The Pittsburgh Pirates: Polish Hill Dog
Foot-long hot dogs have existed for a while, but only lately have we started using them to their full potential. Time was, a.k.a. the 1990’s, you’d go to a Minor League park (they used to be almost only at Minor League Baseball games, but also at every Minor League Baseball stadium) and get a comically elongated tube of nitrates on either a regular or slightly bigger bun, laugh at how much of the hot dog hangs out of the bun, or laugh because of the existence of male genitalia (depending on if you had hit puberty yet) and would eat it with regular toppings. Now that they’re starting to make the jump to the big leagues, foot-longs are less of a novelty and more of a vessel to create an even crazier novelty (that you’ll spend like, 20 bucks on).
Which, in Pittsburgh’s case, presents itself with the Polish Hill Dog, or the “wait, and onion rings?” dog as we prefer to call it. Taking a foot long on a specialty bun (read as: a normal bun, but one that fits the whole sausage) the hot dog is topped with coleslaw and pulled pork doused in Kansas City barbecue sauce. While a pulled-pork-cole-slaw-foot-long would be enough for most mortals, the Pirates ratcheted things up by adding onion rings and pierogis because, eh, Western Pennsylvania, shrug.
The Pittsburgh Pirates have made the playoffs the last two years, while playing in the same division as the Chicago Cubs who have not (goddamn it, Craig, please let us stop doing that), but it’s important to note that this hot dog was released back in 2012, the last year that they didn’t make the playoffs. Are we saying that this glorious concoction is largely responsible for the Pirates winning ways? No, quite the opposite, we’re saying it only exists because they went twenty years without once reaching a .500 record, and they had to placate their fans somehow.
The Milwaukee Brewers: The Beast
“Oh wow, wait, Milwaukee makes a crazy unhealthy food that has bratwurst in it, and sells it to people who go to a sporting event where alcohol is consumed? This is a very surprising fact,” you might say if you’ve never heard of the state of Wisconsin or if maybe you had a really unfortunate accident with a nail gun that took out a very specific section of your memory. For the rest of you, us saying “Yeah, the Brewers sell ‘The Beast’ which is a bacon-wrapped hot dog/bratwurst combination” is greeted with a chorus of “yeah that makes sense” or maybe “huh, but no cheese though?”
The Brewers announced this sausage’s release over twitter, which we can only surmise is because any true Wisconsin resident within a forty-mile radius of the stadium knew of its existence the moment it was placed on its warm pretzel-roll bun. It comes with a pickle to be fancy, and chips because calories are a myth invented by gyms and fitness trainers and *has a minor heart attack* *pounds chest*
Anyway, this looks pretty damn tasty. Another job well done, Wisconsin.
The Baltimore Orioles: The Walk Off
The Baltimore Orioles have an executive chef. Well, admittedly, by this point, a lot of baseball teams have executive chefs, but John Distenfeld at Camden Yards is the kind of baseball chef who also appears on the show Chopped. Chopped, if you’re not familiar, is a show where top chefs are given strange, random mystery ingredients, and are given a time limit to combine them into a whole, delicious dish. It’s pretty much like every time you try to cook for your kids when your wife leaves town, only with a lot less crying and we’re pretty sure it’s against the rules to say, “Fuck this” and call Pizza Hut for delivery at the end of it.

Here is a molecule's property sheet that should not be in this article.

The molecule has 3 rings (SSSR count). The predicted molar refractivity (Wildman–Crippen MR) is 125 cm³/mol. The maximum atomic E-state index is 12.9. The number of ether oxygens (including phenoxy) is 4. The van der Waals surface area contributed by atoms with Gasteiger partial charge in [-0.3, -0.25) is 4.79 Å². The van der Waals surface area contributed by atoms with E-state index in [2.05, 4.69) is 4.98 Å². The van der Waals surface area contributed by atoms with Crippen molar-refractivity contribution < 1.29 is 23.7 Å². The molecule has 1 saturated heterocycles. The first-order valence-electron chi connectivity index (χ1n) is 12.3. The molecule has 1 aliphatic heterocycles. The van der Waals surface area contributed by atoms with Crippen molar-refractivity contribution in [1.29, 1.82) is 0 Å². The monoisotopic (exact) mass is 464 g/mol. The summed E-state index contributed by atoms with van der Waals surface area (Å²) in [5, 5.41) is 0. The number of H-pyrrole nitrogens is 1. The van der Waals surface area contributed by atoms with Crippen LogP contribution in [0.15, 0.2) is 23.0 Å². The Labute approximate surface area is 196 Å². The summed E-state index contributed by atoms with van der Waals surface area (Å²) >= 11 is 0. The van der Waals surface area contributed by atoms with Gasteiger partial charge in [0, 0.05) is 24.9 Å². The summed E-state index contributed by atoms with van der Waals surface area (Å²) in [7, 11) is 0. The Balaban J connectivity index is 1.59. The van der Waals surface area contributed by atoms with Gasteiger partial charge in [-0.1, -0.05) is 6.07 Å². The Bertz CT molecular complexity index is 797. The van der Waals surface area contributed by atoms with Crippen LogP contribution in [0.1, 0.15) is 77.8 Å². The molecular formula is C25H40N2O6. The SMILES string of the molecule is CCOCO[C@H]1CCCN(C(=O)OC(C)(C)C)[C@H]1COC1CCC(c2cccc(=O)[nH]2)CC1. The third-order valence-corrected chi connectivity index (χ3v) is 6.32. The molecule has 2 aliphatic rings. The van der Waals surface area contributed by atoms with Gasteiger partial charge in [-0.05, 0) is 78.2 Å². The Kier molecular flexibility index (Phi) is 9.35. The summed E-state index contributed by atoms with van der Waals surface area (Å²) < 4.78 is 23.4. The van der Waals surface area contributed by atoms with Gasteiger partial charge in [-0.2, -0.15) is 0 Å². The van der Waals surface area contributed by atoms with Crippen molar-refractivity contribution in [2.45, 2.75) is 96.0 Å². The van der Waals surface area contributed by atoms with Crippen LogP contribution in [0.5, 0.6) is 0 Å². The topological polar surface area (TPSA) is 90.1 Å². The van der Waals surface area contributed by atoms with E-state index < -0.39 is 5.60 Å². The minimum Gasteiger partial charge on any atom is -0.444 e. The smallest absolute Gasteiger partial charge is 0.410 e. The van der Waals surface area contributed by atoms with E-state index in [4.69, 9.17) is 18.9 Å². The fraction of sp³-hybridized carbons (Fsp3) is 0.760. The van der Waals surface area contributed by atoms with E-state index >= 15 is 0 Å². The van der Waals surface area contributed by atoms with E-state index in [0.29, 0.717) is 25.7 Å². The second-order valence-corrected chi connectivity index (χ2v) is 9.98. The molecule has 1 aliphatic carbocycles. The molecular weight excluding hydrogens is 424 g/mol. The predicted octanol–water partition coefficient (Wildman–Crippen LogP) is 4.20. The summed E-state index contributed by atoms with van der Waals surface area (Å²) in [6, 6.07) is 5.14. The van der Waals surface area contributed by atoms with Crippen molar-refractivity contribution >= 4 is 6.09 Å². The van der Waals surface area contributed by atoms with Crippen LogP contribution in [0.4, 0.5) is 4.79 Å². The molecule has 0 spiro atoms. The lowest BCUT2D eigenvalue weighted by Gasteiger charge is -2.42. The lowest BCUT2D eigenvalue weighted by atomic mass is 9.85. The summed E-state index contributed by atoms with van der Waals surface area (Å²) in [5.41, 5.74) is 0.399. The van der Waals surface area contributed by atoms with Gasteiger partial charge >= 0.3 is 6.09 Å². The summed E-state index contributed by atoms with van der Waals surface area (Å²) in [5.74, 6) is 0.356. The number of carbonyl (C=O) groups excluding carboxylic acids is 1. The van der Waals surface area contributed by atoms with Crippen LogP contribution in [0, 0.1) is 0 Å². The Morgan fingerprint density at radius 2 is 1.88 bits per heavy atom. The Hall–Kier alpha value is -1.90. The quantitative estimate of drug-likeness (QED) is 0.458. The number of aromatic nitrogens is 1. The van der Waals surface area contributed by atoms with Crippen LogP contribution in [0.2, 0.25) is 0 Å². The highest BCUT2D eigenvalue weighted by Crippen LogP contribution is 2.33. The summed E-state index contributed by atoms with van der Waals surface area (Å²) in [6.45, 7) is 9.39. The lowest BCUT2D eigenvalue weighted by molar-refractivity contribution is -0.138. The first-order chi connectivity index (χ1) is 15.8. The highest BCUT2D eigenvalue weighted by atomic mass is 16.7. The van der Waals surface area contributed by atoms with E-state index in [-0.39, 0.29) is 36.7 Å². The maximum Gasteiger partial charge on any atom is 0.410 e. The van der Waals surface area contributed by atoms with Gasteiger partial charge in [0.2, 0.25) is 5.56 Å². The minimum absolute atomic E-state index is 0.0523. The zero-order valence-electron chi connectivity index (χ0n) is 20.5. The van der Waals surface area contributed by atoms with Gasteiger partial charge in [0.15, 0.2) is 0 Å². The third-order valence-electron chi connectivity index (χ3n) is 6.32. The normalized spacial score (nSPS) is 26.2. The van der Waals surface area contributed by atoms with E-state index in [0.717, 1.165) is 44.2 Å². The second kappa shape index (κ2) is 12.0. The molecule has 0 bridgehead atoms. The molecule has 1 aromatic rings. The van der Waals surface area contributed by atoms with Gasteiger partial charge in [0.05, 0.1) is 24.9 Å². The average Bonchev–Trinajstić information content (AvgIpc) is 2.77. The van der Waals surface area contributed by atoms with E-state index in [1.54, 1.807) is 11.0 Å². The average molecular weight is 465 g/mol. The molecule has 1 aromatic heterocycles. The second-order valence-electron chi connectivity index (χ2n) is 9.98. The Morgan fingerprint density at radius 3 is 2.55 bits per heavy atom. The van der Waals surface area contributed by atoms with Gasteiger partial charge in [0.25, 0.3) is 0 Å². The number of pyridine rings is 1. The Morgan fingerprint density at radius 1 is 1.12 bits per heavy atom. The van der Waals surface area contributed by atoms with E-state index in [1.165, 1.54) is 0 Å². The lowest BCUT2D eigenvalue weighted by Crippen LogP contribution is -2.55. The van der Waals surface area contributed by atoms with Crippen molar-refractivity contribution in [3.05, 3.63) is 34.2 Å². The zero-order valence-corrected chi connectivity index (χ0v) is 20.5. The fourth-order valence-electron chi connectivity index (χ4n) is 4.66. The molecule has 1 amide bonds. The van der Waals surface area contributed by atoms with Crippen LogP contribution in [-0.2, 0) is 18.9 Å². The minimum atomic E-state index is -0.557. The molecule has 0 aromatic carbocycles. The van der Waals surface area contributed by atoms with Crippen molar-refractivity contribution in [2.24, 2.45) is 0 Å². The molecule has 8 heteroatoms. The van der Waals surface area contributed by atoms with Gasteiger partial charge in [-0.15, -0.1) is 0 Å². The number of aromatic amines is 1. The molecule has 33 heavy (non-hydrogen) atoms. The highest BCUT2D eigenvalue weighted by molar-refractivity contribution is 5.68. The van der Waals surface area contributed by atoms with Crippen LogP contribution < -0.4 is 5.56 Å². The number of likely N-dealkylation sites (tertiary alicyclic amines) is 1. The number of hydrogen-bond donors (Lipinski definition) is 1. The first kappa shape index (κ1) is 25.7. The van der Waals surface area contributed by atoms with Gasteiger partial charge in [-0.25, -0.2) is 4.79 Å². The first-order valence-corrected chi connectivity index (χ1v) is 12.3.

Needless to say, Distenfeld has made a name for himself making insane hot dogs for casual sporting event consumption. Now, we could have included the crab-and-mac-and-cheese dog that they serve over at Camden, but we decided to go with the Walk Off, which is pretty much a giant, fancy version of that, and it has an actual name, and also shut up we shouldn’t have to justify to you why this hunk of majesty made this list over a completely different but worthwhile contender. This giant Old Bay Roma sausage is placed in a pretzel roll and topped with old bay crab dip, because Baltimore is crazy about crabs, and in about five years they’ll even learn to finally embrace the STD jokes they hear every time they state that fact.
Now would be the time that we’d say something snarky about how “it defeats the purpose of having a hot dog if you have to cut it with a damn knife to even eat it” but look at that knife, it’s so shiny. So shiny.
Sorry. Got distracted. But that leads us to our final dog of the day (don’t worry, we’ll get into the Minor Leagues later this week)…
The Texas Rangers: Boomstick
We understand why foreigners like to make fat American jokes. They’re lazy and tired, but we get it, because we’re kind of lazy and tired as a nation too. Wait, now, it’s because we spend a lot of our time writing about things like the Boomstick up there with a combination of childish glee and a haunting knowledge that we know that the words “cardiac arrest” will appear somewhere on our death certificates. That being said…look at the Boomstick! That looks so great we could die eating it and be like, eh, we had a good run! The Boomstick runs you back $26, which, considering that the all-beef hot dog is 2-feet long, runs you exactly one dollar per inch of hot dog.
We’re not great at math.
Anyway, the Boomstick is smothered in chili, macho cheese, caramelized onions, and jalapenos and placed on a sturdy potato bun, weighing about three pounds in total. It makes sense that this would exist in America, and it makes a lot of sense that Texas would be the state to come up with the idea, and it makes so much sense we’re thinking our work here is done, and America is about as American as it can get when we’re told that in 2012 (the first year the Boomstick was put on the menu) over 20,000 were sold, netting in about half a million dollars in sales.
That’s right. Either we’re so desperate to eat ridiculous foods, or baseball is so boring (probably both) that over half a million dollars has been spent on giant, novelty hot dogs that, when stood up vertically on the ground (OH GOD ALL THE CHILI AND TOPPINGS ARE SLIDING TO THE GROUND THIS IS A MESS WHY DID WE THINK THIS WOULD BE A GOOD IDEA) from end to end, it would be taller than the world’s smallest man. We don’t know about you, but that makes us proud. God bless baseball. God bless America.